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Shocking the Wandering Nerve – Vagus Nerve Stimulation After a Decade of Widespread Use
A possible role for thalamic involvement was supported by a recent
Figure 1: Mean Seizure Reduction After Three Months of Vagus
functional magnetic resonance imaging (fMRI) study that also
Nerve Stimulation (VNS) in the First Blinded, Randomised Studies
demonstrated increased activity in several areas of brain, but was most
of VNS Used in Refractory Partial Seizures in Patients Older than
12 Years (Studies EO3 and EO5)
robust in the bilateral thalami (left > right) and the bilateral insular
cortices in epilepsy patients whose VNS was activated for the first time
immediately prior to scanning.
A second study demonstrated two
patients in whom thalamic changes on fMRI correlated with the degree
of seizure control.
However, other fMRI studies have demonstrated
no change in thalamic activity (for a review, see reference 21), and
single photon emission computed tomography (SPECT) studies have
shown decreased thalamic activity in response to VNS.
contradictory observations make it difficult to draw definitive
conclusions; however, thalamic involvement remains a likely candidate
underlying VNS efficacy.
Vagus Nerve Stimulation Efficacy in Adults and Children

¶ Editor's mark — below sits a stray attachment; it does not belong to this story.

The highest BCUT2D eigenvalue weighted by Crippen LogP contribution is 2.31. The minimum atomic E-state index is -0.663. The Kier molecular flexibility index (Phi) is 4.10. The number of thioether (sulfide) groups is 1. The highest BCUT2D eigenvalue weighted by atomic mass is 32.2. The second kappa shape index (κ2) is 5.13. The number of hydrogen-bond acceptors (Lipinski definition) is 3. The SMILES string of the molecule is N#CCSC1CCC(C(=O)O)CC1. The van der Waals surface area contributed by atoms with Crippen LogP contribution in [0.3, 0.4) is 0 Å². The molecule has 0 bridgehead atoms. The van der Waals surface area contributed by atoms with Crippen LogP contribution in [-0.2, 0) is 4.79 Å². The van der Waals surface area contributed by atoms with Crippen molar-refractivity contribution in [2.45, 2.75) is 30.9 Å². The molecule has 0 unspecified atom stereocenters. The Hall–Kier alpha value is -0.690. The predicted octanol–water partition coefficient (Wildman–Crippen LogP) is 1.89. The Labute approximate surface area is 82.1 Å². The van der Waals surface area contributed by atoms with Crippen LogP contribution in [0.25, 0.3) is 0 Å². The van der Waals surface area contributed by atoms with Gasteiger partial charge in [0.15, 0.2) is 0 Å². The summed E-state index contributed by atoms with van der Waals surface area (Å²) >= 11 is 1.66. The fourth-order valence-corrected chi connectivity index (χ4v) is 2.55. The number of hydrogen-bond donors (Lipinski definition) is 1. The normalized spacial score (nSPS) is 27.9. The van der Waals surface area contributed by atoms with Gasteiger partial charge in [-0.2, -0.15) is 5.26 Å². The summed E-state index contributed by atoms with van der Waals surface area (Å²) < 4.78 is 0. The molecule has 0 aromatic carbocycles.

The first large, randomised, blinded study of VNS in humans (EO3) was
P values compare the low-stimulation (active-control) versus the high-stimulation (treatment)
group of each study. Both studies demonstrate a significant decrease in seizure frequency
preceded by two open pilot studies that had shown decreased seizure
between high- and low-stimulation groups.
frequency with VNS.
In this trial, 114 patients at least 12 years old
with medically intractable partial (simple, complex, secondary registry study in which patients had stable dosing of AED over 12 months,
generalised) epilepsy were enrolled. Medically intractable epilepsy was demonstrating that 45% of patients had greater than 50% reduction in
defined as more than six seizures per year. Patients were randomised seizures at three months, increasing to 58% at 12 months.
to receive ‘high’ stimulation (treatment group) or ‘low’ stimulation VNS may allow some patients to reduce the number or dose of AEDs
(active control). There was a 12-week baseline period, a two-week taken,
though with non-responders, 17.8% of patients had increased
recovery phase after implantation and then a 12-week parallel phase numbers of AEDs.
study to measure effects on seizure frequency. The high-stimulation
group had a statistically significant 24.5% reduction in seizure Although the initial trials for VNS included patients as young as 12
frequency, with 31% of patients achieving at least a 50% reduction in years old, it was not until later that trials separated paediatric data or
frequency (see Figure 1). The low-stimulation group had a decrease in designed purely paediatric trials. Murphy et al.
compiled the data on
seizure frequency of 6.1%, with 13% of patients achieving greater children from the two blinded, randomised trials
than 50% reduction in seizures.
An open extension of the same trial, from EO3, 17 children from EO5) combined with 41 patients enrolled